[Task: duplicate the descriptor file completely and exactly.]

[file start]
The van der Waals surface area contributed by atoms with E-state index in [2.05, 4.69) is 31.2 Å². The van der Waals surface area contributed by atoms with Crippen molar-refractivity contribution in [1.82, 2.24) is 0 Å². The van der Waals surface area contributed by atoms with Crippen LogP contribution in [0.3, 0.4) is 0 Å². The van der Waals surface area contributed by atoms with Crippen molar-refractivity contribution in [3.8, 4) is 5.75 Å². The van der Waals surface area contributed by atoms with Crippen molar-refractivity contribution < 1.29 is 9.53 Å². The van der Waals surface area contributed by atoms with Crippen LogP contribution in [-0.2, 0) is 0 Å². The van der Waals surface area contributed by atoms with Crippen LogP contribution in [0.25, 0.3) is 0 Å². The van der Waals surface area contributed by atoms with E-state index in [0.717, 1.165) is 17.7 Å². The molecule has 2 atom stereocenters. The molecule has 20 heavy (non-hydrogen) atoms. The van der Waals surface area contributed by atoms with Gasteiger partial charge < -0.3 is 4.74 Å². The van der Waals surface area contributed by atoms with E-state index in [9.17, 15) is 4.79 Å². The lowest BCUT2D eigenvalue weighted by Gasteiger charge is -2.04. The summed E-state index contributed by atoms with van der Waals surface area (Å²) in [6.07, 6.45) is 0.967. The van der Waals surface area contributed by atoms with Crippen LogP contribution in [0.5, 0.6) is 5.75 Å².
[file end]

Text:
The van der Waals surface area contributed by atoms with E-state index in [2.05, 4.69) is 31.2 Å². The van der Waals surface area contributed by atoms with Crippen molar-refractivity contribution in [1.82, 2.24) is 0 Å². The van der Waals surface area contributed by atoms with Crippen LogP contribution in [0.3, 0.4) is 0 Å². The van der Waals surface area contributed by atoms with Crippen molar-refractivity contribution in [3.8, 4) is 5.75 Å². The van der Waals surface area contributed by atoms with Crippen molar-refractivity contribution < 1.29 is 9.53 Å². The van der Waals surface area contributed by atoms with Crippen LogP contribution in [-0.2, 0) is 0 Å². The van der Waals surface area contributed by atoms with Crippen LogP contribution in [0.25, 0.3) is 0 Å². The van der Waals surface area contributed by atoms with E-state index in [0.717, 1.165) is 17.7 Å². The molecule has 2 atom stereocenters. The molecule has 20 heavy (non-hydrogen) atoms. The van der Waals surface area contributed by atoms with Gasteiger partial charge < -0.3 is 4.74 Å². The van der Waals surface area contributed by atoms with E-state index in [9.17, 15) is 4.79 Å². The lowest BCUT2D eigenvalue weighted by Gasteiger charge is -2.04. The summed E-state index contributed by atoms with van der Waals surface area (Å²) in [6.07, 6.45) is 0.967. The van der Waals surface area contributed by atoms with Crippen LogP contribution in [0.5, 0.6) is 5.75 Å².